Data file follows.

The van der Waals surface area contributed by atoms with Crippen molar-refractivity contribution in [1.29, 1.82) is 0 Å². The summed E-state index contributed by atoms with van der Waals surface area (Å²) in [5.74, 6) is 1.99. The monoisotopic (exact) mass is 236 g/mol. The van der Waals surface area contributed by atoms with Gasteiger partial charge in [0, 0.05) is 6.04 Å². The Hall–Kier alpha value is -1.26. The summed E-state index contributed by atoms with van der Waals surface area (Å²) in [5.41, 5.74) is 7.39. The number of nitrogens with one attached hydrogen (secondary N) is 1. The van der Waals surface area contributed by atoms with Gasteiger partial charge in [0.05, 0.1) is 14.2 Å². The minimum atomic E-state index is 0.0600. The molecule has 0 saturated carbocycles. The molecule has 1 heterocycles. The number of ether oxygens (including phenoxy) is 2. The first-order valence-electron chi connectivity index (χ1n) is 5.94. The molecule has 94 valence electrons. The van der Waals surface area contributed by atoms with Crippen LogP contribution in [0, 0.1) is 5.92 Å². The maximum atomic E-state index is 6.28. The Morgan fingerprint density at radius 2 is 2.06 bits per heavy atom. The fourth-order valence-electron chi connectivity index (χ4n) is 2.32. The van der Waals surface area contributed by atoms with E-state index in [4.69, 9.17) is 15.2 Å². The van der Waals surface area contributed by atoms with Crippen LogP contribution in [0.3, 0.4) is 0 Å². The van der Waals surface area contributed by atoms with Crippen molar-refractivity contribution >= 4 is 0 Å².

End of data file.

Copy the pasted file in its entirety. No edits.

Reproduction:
The van der Waals surface area contributed by atoms with Crippen molar-refractivity contribution in [1.29, 1.82) is 0 Å². The summed E-state index contributed by atoms with van der Waals surface area (Å²) in [5.74, 6) is 1.99. The monoisotopic (exact) mass is 236 g/mol. The van der Waals surface area contributed by atoms with Gasteiger partial charge in [0, 0.05) is 6.04 Å². The Hall–Kier alpha value is -1.26. The summed E-state index contributed by atoms with van der Waals surface area (Å²) in [5.41, 5.74) is 7.39. The number of nitrogens with one attached hydrogen (secondary N) is 1. The van der Waals surface area contributed by atoms with Gasteiger partial charge in [0.05, 0.1) is 14.2 Å². The minimum atomic E-state index is 0.0600. The molecule has 0 saturated carbocycles. The molecule has 1 heterocycles. The number of ether oxygens (including phenoxy) is 2. The first-order valence-electron chi connectivity index (χ1n) is 5.94. The molecule has 94 valence electrons. The van der Waals surface area contributed by atoms with Crippen LogP contribution in [0, 0.1) is 5.92 Å². The maximum atomic E-state index is 6.28. The Morgan fingerprint density at radius 2 is 2.06 bits per heavy atom. The fourth-order valence-electron chi connectivity index (χ4n) is 2.32. The van der Waals surface area contributed by atoms with E-state index in [4.69, 9.17) is 15.2 Å². The van der Waals surface area contributed by atoms with Crippen LogP contribution in [0.3, 0.4) is 0 Å². The van der Waals surface area contributed by atoms with Crippen molar-refractivity contribution >= 4 is 0 Å².